Good questions. At this point, Achronix is not naming names in terms of its potential customers or potential licensees.
But there appear to be demands for their physical chip. Who would be the first embedded FPGA IP licensee would be an interesting story to follow.
The IP strategy will be a tough, tough row to hoe... But remember, they're pretty much attached to Intel's hip and that's probably, long term, where the ip makes sense... especially as guys like Mark Bohr are saying the fabless model is dead.
how so resistion, perhaps i don't understand your meaning/reasoning there ?
lets say you have a given IP (Intellectual Property) for a generic SIMD engine with the same throughput as Neon, then as the node shrink's you can fit more interconnected engines together, and so less limited not more.
you may want to give better discount's per cluster of SIMD engine as it shrinks to make your version more popular than the competitors in the global markets rather than the old school fixed pricing etc.
Yes that's true by old school thought, but actually 28 nm and below, there are substantial material changes on all critical layers, plus litho constraints, you can't just work with any drawing you have.
The last succesful FPGA start-up company was Actel, who shipped their first product in 1988. You could say "it's been a while since then". Indeed, but not for lack of trying. More than 25 start-ups have tried and failed. Most failed by the nature of their FPGAs, and a few failed by the market barriers erected by the four FPGA vendors. You cannot make a business out of FPGAs by making a new FPGA that is slightly faster or slightly cheaper than what is out there. To succeed you must double the FPGA performance or cut the price-per-LUT by half. Acronix long ago claimed to have done the first of these, but they could not deliver on that promise, even with Intel's fanciest process. So they change the business model to survive for a little while longer. Everybody comments on how tough the IP business is, but the FPGA business is much tougher. Their new tack is an acknowledgement of this fact.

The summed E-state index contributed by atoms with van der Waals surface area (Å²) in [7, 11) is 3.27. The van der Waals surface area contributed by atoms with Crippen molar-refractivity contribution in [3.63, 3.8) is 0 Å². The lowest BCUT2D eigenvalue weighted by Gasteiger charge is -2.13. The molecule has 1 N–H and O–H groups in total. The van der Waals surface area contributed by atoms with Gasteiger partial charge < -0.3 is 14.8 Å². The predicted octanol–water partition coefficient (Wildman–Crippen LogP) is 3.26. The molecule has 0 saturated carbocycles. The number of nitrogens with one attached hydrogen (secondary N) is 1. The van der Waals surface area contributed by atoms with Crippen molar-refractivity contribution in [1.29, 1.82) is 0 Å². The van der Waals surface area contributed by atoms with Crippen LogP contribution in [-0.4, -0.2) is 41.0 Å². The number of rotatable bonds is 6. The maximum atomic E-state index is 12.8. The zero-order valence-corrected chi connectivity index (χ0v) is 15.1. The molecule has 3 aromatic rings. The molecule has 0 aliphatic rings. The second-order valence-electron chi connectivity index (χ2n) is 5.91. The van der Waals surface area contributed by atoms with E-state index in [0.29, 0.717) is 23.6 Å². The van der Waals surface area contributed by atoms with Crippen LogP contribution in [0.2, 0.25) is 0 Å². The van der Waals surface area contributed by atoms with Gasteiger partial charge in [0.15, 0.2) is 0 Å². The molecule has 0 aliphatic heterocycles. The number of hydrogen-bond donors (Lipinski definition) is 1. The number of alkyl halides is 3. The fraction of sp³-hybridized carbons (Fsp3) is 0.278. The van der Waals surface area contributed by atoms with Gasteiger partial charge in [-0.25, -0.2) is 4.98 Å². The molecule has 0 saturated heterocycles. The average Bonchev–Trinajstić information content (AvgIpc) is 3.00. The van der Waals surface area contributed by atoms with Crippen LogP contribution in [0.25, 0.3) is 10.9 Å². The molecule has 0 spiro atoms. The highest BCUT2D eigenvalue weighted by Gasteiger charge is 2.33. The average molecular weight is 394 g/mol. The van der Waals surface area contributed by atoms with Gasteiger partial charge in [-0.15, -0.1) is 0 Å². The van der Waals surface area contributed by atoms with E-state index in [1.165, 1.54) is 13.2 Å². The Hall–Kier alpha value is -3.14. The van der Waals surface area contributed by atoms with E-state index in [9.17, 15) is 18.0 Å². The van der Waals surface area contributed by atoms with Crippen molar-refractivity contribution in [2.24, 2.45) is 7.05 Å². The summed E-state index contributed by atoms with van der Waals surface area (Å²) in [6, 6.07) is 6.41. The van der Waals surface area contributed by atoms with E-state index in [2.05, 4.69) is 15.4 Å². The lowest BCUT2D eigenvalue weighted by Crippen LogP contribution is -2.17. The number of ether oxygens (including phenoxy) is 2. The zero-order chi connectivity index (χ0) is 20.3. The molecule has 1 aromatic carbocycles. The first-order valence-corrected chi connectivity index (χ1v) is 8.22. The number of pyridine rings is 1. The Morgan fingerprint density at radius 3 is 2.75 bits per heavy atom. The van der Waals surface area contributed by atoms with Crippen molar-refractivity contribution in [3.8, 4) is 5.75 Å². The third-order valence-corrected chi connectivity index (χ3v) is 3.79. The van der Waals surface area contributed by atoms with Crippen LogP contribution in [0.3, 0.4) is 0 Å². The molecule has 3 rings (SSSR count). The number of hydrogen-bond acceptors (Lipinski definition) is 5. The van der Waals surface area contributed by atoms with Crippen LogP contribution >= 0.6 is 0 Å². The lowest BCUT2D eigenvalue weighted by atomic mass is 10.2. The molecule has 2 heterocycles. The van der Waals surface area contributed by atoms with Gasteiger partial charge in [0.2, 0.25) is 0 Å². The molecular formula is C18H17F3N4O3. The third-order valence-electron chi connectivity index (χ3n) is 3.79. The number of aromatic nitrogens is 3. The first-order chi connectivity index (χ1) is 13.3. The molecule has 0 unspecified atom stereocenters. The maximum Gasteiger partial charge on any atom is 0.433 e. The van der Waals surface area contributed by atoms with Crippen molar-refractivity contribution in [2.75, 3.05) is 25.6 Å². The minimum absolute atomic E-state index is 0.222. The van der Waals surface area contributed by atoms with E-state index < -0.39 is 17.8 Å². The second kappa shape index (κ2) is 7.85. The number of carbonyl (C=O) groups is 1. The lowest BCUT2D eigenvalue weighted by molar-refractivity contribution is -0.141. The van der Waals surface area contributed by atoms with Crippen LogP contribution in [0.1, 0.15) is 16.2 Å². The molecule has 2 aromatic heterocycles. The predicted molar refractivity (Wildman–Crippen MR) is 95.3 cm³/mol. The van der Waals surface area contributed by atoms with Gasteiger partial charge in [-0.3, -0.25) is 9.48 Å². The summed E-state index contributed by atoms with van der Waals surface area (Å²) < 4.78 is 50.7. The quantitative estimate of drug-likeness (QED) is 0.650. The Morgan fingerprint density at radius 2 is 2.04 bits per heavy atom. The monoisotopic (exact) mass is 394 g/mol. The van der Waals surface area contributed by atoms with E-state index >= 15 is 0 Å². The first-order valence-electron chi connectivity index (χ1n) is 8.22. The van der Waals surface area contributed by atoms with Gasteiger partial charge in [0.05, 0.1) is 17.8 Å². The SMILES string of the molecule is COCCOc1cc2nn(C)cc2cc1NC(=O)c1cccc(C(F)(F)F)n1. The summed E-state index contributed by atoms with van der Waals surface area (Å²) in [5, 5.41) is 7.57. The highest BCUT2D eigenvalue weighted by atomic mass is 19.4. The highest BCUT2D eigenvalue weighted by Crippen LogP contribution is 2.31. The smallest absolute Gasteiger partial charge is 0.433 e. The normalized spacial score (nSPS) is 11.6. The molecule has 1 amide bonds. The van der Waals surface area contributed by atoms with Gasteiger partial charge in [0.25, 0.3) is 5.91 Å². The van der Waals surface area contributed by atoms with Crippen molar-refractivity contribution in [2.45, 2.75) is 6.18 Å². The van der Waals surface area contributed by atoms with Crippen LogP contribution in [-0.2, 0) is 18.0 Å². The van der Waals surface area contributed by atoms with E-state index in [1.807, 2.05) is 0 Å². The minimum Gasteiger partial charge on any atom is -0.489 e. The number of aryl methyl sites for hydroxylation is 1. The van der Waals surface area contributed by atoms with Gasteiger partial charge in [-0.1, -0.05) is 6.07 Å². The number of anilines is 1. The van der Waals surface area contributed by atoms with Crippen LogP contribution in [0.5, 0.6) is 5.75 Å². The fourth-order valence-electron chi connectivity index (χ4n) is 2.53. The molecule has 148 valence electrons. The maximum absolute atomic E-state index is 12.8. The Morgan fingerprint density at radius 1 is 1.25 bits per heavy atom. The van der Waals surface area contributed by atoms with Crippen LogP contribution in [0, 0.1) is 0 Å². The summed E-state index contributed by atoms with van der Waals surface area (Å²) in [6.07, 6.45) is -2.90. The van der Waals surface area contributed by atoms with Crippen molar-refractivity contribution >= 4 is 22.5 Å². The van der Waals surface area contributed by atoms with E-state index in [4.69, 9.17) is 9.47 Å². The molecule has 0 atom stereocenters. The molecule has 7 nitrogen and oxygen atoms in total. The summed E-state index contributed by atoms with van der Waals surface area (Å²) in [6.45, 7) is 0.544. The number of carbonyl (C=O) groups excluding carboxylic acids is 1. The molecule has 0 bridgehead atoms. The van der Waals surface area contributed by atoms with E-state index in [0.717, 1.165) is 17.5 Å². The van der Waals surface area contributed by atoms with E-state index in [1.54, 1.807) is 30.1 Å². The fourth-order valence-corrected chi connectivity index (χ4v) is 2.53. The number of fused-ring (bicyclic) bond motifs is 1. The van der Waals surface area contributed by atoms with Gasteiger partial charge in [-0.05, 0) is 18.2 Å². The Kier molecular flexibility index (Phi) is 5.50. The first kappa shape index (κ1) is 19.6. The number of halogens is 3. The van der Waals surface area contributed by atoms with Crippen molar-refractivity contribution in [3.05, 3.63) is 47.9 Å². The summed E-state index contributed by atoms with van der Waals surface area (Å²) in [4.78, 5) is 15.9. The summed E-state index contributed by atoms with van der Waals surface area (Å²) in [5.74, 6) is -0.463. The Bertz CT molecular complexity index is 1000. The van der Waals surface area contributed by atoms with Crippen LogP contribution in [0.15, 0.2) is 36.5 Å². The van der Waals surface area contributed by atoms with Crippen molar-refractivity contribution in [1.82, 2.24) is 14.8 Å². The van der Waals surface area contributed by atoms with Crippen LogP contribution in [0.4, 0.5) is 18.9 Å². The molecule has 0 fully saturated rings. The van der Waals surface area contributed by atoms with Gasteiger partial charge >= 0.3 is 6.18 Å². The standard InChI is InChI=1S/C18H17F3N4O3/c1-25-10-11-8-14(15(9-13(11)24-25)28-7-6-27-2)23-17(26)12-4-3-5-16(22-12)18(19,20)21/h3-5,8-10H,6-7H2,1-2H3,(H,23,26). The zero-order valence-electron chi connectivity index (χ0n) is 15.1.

The devices announced by Archronix are designed for backend fabric, they are loaded with serdes. It seems odd that Holt is talking about mobile applications: power management is very weak in FPGAs, maybe they have a different kind of configurability in mind, to knit together some Intel IP.
I have not seen anything about design software yet from this company, which is normally a big concern for FPGAs. It makes me think Intel may have more of a hand in the overall enterprise here than is evident at this point.
My Mom the Radio Star Max MaxfieldPost a comment I've said it before and I'll say it again -- it's a funny old world when you come to think about it. Last Friday lunchtime, for example, I received an email from Tim Levell, the editor for ...
A Book For All Reasons Bernard Cole1 Comment Robert Oshana's recent book "Software Engineering for Embedded Systems (Newnes/Elsevier)," written and edited with Mark Kraeling, is a 'book for all reasons.' At almost 1,200 pages, it ...